The abandoned Texaco oil wells near Lago Agrio, Ecuador, are more than 8,000 kilometres away from Kitimat, B.C., where Chevron plans to build a multibillion-dollar export plant for liquefied natural gas. But the two disparate locations—one Amazonian, the other chilly fjordland—could one day be linked in a lawsuit now wending its way through Canadian courts.
Thirty thousand indigenous and mestizo residents of the area surrounding Lago Agrio won a US$9.5-billion judgment against Chevron in an Ecuadorean court for damage caused by the Texaco wells decades ago. (Chevron later bought Texaco.) California-based Chevron has no assets in Ecuador, though, so the plaintiffs are now pursuing the company in countries where it does, including Brazil and Canada.
For the plaintiffs, the fight is personal. Ecuadoreans blame oil industry pollution for elevated cancer rates in the areas surrounding Lago Agrio. In January a guide showing foreign journalists the old Texaco sites said his best friend died of cancer just days before the tour. The locals say they plan to spend the billions awarded on cleaning the air, water and soil near their homes. But they face a long, difficult legal fight getting any of that money out of Canada.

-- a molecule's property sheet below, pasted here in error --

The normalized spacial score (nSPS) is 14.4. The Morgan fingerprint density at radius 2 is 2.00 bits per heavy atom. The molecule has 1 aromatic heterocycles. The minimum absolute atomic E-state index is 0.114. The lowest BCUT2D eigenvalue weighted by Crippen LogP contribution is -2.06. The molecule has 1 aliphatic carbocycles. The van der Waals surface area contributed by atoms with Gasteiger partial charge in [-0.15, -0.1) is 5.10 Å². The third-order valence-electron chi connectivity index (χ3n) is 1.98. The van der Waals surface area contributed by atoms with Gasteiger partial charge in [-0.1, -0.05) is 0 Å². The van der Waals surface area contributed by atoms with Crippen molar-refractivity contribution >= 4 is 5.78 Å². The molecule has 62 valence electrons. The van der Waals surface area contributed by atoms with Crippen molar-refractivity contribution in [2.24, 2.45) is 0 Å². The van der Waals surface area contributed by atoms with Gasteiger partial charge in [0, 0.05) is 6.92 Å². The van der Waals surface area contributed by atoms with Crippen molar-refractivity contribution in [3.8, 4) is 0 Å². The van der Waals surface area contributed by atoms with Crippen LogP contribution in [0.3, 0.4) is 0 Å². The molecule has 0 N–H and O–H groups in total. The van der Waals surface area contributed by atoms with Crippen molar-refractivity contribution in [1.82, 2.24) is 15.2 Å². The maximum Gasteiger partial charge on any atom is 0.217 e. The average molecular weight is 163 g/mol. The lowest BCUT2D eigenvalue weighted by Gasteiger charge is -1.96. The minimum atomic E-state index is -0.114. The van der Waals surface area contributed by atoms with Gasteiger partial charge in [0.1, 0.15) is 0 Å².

Chevron Corp. doesn’t really have any assets in this country. Its Canadian subsidiaries do—about $15 billion worth, according to the plaintiffs’ Canadian lawyer, and possibly billions more if Kitimat LNG, 50% owned by Chevron, goes ahead. But to access any of that, the Ecuadoreans will first need to convince a judge (and then an appeals court panel and, quite possibly, the Supreme Court of Canada) that Chevron Canada is legally responsible for the debts of Chevron Corp., a process lawyers call “piercing the corporate veil.”
A December ruling by the Ontario Court of Appeal that overturned an earlier decision to throw out the case makes it more likely the plaintiffs will get a chance to try. Chevron has sought leave to appeal that decision to the Supreme Court. If that fails, the company will have to defend the case in Ontario, where it will likely argue the Ecuadorean decision was obtained by fraud. If that fails, it can still fall back on the argument that the assets of Chevron Canada do not belong to Chevron Corp.
Antonin Pribetic, a Toronto lawyer who has followed the case closely, believes the plaintiffs face “significant hurdles.” But that doesn’t mean Chevron is safe. “Any company facing a potential enforcement of a multibillion-dollar judgment should never take it lightly,” Pribetic says. “Anything is possible.”